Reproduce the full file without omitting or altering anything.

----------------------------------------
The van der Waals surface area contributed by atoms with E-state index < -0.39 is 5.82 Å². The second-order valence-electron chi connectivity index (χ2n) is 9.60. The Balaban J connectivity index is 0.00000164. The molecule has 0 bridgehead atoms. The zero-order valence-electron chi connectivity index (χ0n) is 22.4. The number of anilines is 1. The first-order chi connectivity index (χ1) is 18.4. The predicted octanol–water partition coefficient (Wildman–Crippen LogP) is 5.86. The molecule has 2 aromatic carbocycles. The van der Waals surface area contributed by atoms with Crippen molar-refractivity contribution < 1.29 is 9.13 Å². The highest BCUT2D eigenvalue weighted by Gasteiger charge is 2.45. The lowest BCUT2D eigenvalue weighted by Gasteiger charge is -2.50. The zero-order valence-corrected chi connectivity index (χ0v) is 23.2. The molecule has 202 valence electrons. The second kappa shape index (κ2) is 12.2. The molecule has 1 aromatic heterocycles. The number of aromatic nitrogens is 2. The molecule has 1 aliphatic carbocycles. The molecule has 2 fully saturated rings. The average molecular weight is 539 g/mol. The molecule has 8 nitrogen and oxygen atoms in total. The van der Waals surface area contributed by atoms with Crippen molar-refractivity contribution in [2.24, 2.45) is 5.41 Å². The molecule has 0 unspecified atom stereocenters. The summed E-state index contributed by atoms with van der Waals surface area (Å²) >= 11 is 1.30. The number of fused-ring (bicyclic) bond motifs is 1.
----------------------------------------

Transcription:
The van der Waals surface area contributed by atoms with E-state index < -0.39 is 5.82 Å². The second-order valence-electron chi connectivity index (χ2n) is 9.60. The Balaban J connectivity index is 0.00000164. The molecule has 0 bridgehead atoms. The zero-order valence-electron chi connectivity index (χ0n) is 22.4. The number of anilines is 1. The first-order chi connectivity index (χ1) is 18.4. The predicted octanol–water partition coefficient (Wildman–Crippen LogP) is 5.86. The molecule has 2 aromatic carbocycles. The van der Waals surface area contributed by atoms with Crippen molar-refractivity contribution < 1.29 is 9.13 Å². The highest BCUT2D eigenvalue weighted by Gasteiger charge is 2.45. The lowest BCUT2D eigenvalue weighted by Gasteiger charge is -2.50. The zero-order valence-corrected chi connectivity index (χ0v) is 23.2. The molecule has 202 valence electrons. The second kappa shape index (κ2) is 12.2. The molecule has 1 aromatic heterocycles. The number of aromatic nitrogens is 2. The molecule has 1 aliphatic carbocycles. The molecule has 2 fully saturated rings. The average molecular weight is 539 g/mol. The molecule has 8 nitrogen and oxygen atoms in total. The van der Waals surface area contributed by atoms with Crippen molar-refractivity contribution in [2.24, 2.45) is 5.41 Å². The molecule has 0 unspecified atom stereocenters. The summed E-state index contributed by atoms with van der Waals surface area (Å²) >= 11 is 1.30. The number of fused-ring (bicyclic) bond motifs is 1.